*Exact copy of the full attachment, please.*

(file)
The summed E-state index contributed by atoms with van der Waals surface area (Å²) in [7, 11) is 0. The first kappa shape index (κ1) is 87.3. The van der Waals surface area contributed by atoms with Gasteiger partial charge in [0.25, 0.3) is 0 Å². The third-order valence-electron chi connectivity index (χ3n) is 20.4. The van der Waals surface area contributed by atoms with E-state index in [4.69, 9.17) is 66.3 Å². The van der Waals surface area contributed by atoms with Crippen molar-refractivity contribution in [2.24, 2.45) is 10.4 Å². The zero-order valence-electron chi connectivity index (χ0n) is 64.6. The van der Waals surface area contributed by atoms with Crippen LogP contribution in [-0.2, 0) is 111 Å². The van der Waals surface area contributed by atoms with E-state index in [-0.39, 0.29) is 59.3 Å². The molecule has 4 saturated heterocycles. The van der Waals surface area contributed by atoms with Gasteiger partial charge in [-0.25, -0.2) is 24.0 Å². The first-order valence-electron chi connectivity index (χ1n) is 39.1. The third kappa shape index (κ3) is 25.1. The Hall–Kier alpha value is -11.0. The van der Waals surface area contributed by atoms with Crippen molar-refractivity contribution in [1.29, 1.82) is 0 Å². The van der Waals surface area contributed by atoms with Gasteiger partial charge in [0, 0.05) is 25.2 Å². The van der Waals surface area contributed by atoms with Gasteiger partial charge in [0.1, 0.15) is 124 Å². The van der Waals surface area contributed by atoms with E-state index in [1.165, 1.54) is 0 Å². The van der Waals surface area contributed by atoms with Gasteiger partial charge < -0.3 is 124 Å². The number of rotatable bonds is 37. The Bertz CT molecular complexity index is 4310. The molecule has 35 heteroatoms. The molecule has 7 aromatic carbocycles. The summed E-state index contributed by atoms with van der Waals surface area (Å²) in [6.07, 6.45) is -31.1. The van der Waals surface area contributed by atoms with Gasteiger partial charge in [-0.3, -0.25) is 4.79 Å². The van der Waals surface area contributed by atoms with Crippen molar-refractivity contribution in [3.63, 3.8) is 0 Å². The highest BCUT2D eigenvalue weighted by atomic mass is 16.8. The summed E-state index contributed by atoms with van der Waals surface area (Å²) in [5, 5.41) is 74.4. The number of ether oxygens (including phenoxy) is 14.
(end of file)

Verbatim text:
The summed E-state index contributed by atoms with van der Waals surface area (Å²) in [7, 11) is 0. The first kappa shape index (κ1) is 87.3. The van der Waals surface area contributed by atoms with Gasteiger partial charge in [0.25, 0.3) is 0 Å². The third-order valence-electron chi connectivity index (χ3n) is 20.4. The van der Waals surface area contributed by atoms with E-state index in [4.69, 9.17) is 66.3 Å². The van der Waals surface area contributed by atoms with Crippen molar-refractivity contribution in [2.24, 2.45) is 10.4 Å². The zero-order valence-electron chi connectivity index (χ0n) is 64.6. The van der Waals surface area contributed by atoms with Crippen LogP contribution in [-0.2, 0) is 111 Å². The van der Waals surface area contributed by atoms with E-state index in [-0.39, 0.29) is 59.3 Å². The molecule has 4 saturated heterocycles. The van der Waals surface area contributed by atoms with Gasteiger partial charge in [-0.25, -0.2) is 24.0 Å². The first-order valence-electron chi connectivity index (χ1n) is 39.1. The third kappa shape index (κ3) is 25.1. The Hall–Kier alpha value is -11.0. The van der Waals surface area contributed by atoms with Crippen molar-refractivity contribution in [1.29, 1.82) is 0 Å². The van der Waals surface area contributed by atoms with Gasteiger partial charge in [0, 0.05) is 25.2 Å². The van der Waals surface area contributed by atoms with Gasteiger partial charge in [0.1, 0.15) is 124 Å². The van der Waals surface area contributed by atoms with E-state index in [1.165, 1.54) is 0 Å². The van der Waals surface area contributed by atoms with Gasteiger partial charge < -0.3 is 124 Å². The number of rotatable bonds is 37. The Bertz CT molecular complexity index is 4310. The molecule has 35 heteroatoms. The molecule has 7 aromatic carbocycles. The summed E-state index contributed by atoms with van der Waals surface area (Å²) in [6.07, 6.45) is -31.1. The van der Waals surface area contributed by atoms with Gasteiger partial charge in [-0.3, -0.25) is 4.79 Å². The van der Waals surface area contributed by atoms with Crippen molar-refractivity contribution in [3.63, 3.8) is 0 Å². The highest BCUT2D eigenvalue weighted by atomic mass is 16.8. The summed E-state index contributed by atoms with van der Waals surface area (Å²) in [5, 5.41) is 74.4. The number of ether oxygens (including phenoxy) is 14.